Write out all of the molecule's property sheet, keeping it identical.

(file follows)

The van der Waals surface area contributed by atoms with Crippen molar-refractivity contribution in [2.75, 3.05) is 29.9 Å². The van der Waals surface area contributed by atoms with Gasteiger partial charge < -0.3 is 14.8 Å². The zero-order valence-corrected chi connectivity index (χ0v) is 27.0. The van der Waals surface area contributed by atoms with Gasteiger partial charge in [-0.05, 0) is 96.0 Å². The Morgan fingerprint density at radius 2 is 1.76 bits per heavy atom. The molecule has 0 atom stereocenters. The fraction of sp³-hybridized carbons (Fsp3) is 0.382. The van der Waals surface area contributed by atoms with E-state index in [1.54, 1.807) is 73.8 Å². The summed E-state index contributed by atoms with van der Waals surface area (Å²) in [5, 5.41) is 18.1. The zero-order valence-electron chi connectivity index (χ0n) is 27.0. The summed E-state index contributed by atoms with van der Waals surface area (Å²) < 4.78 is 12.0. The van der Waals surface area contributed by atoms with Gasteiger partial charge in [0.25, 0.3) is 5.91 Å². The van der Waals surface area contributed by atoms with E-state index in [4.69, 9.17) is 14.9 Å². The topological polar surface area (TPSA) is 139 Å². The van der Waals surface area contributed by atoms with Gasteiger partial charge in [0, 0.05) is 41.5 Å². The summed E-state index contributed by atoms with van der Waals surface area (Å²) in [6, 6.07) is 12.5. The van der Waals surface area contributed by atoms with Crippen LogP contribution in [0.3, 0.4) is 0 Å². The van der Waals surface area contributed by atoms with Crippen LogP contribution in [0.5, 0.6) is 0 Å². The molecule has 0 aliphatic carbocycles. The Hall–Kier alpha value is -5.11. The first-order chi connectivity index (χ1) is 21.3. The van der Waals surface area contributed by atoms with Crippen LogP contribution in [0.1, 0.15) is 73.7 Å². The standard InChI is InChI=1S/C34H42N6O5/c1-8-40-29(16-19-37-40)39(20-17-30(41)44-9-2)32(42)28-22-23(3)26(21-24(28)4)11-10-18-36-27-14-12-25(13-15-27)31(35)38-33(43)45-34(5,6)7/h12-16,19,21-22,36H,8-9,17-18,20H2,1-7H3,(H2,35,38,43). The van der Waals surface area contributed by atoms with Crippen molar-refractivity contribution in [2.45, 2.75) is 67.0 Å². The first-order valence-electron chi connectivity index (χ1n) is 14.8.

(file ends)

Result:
The van der Waals surface area contributed by atoms with Crippen molar-refractivity contribution in [2.75, 3.05) is 29.9 Å². The van der Waals surface area contributed by atoms with Gasteiger partial charge < -0.3 is 14.8 Å². The zero-order valence-corrected chi connectivity index (χ0v) is 27.0. The van der Waals surface area contributed by atoms with Gasteiger partial charge in [-0.05, 0) is 96.0 Å². The Morgan fingerprint density at radius 2 is 1.76 bits per heavy atom. The molecule has 0 atom stereocenters. The fraction of sp³-hybridized carbons (Fsp3) is 0.382. The van der Waals surface area contributed by atoms with E-state index in [1.54, 1.807) is 73.8 Å². The summed E-state index contributed by atoms with van der Waals surface area (Å²) in [5, 5.41) is 18.1. The zero-order valence-electron chi connectivity index (χ0n) is 27.0. The summed E-state index contributed by atoms with van der Waals surface area (Å²) < 4.78 is 12.0. The van der Waals surface area contributed by atoms with Gasteiger partial charge in [0.25, 0.3) is 5.91 Å². The van der Waals surface area contributed by atoms with E-state index in [4.69, 9.17) is 14.9 Å². The topological polar surface area (TPSA) is 139 Å². The van der Waals surface area contributed by atoms with Gasteiger partial charge in [0, 0.05) is 41.5 Å². The summed E-state index contributed by atoms with van der Waals surface area (Å²) in [6, 6.07) is 12.5. The van der Waals surface area contributed by atoms with Crippen LogP contribution in [0.3, 0.4) is 0 Å². The van der Waals surface area contributed by atoms with Crippen LogP contribution in [0.5, 0.6) is 0 Å². The molecule has 0 aliphatic carbocycles. The Hall–Kier alpha value is -5.11. The first-order chi connectivity index (χ1) is 21.3. The van der Waals surface area contributed by atoms with Crippen LogP contribution in [0.1, 0.15) is 73.7 Å². The standard InChI is InChI=1S/C34H42N6O5/c1-8-40-29(16-19-37-40)39(20-17-30(41)44-9-2)32(42)28-22-23(3)26(21-24(28)4)11-10-18-36-27-14-12-25(13-15-27)31(35)38-33(43)45-34(5,6)7/h12-16,19,21-22,36H,8-9,17-18,20H2,1-7H3,(H2,35,38,43). The van der Waals surface area contributed by atoms with Crippen molar-refractivity contribution in [2.45, 2.75) is 67.0 Å². The first-order valence-electron chi connectivity index (χ1n) is 14.8.